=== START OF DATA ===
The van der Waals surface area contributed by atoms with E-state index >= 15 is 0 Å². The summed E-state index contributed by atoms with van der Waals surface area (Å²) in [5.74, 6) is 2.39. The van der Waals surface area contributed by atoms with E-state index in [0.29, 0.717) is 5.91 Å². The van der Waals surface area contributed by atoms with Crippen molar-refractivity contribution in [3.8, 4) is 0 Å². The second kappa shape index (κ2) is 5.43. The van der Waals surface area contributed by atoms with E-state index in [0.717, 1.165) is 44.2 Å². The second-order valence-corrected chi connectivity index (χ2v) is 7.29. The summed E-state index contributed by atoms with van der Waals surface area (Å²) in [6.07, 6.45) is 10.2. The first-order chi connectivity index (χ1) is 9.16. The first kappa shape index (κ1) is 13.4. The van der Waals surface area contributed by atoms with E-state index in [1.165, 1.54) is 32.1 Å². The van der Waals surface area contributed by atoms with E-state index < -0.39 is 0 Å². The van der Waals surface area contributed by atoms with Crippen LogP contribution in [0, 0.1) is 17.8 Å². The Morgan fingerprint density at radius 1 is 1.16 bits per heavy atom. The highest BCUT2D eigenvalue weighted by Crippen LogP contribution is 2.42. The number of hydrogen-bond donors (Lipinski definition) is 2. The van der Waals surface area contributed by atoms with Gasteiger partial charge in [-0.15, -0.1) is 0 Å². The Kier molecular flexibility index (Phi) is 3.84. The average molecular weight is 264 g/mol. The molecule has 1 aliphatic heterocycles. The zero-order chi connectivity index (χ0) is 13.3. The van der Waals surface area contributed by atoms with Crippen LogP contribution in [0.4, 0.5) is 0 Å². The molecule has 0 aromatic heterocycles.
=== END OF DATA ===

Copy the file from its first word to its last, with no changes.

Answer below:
The van der Waals surface area contributed by atoms with E-state index >= 15 is 0 Å². The summed E-state index contributed by atoms with van der Waals surface area (Å²) in [5.74, 6) is 2.39. The van der Waals surface area contributed by atoms with E-state index in [0.29, 0.717) is 5.91 Å². The van der Waals surface area contributed by atoms with Crippen molar-refractivity contribution in [3.8, 4) is 0 Å². The second kappa shape index (κ2) is 5.43. The van der Waals surface area contributed by atoms with E-state index in [0.717, 1.165) is 44.2 Å². The second-order valence-corrected chi connectivity index (χ2v) is 7.29. The summed E-state index contributed by atoms with van der Waals surface area (Å²) in [6.07, 6.45) is 10.2. The first-order chi connectivity index (χ1) is 9.16. The first kappa shape index (κ1) is 13.4. The van der Waals surface area contributed by atoms with E-state index in [1.165, 1.54) is 32.1 Å². The van der Waals surface area contributed by atoms with E-state index < -0.39 is 0 Å². The van der Waals surface area contributed by atoms with Crippen LogP contribution in [0, 0.1) is 17.8 Å². The Morgan fingerprint density at radius 1 is 1.16 bits per heavy atom. The highest BCUT2D eigenvalue weighted by Crippen LogP contribution is 2.42. The number of hydrogen-bond donors (Lipinski definition) is 2. The van der Waals surface area contributed by atoms with Gasteiger partial charge in [-0.15, -0.1) is 0 Å². The Kier molecular flexibility index (Phi) is 3.84. The average molecular weight is 264 g/mol. The molecule has 1 aliphatic heterocycles. The zero-order chi connectivity index (χ0) is 13.3. The van der Waals surface area contributed by atoms with Crippen LogP contribution in [0.4, 0.5) is 0 Å². The molecule has 0 aromatic heterocycles.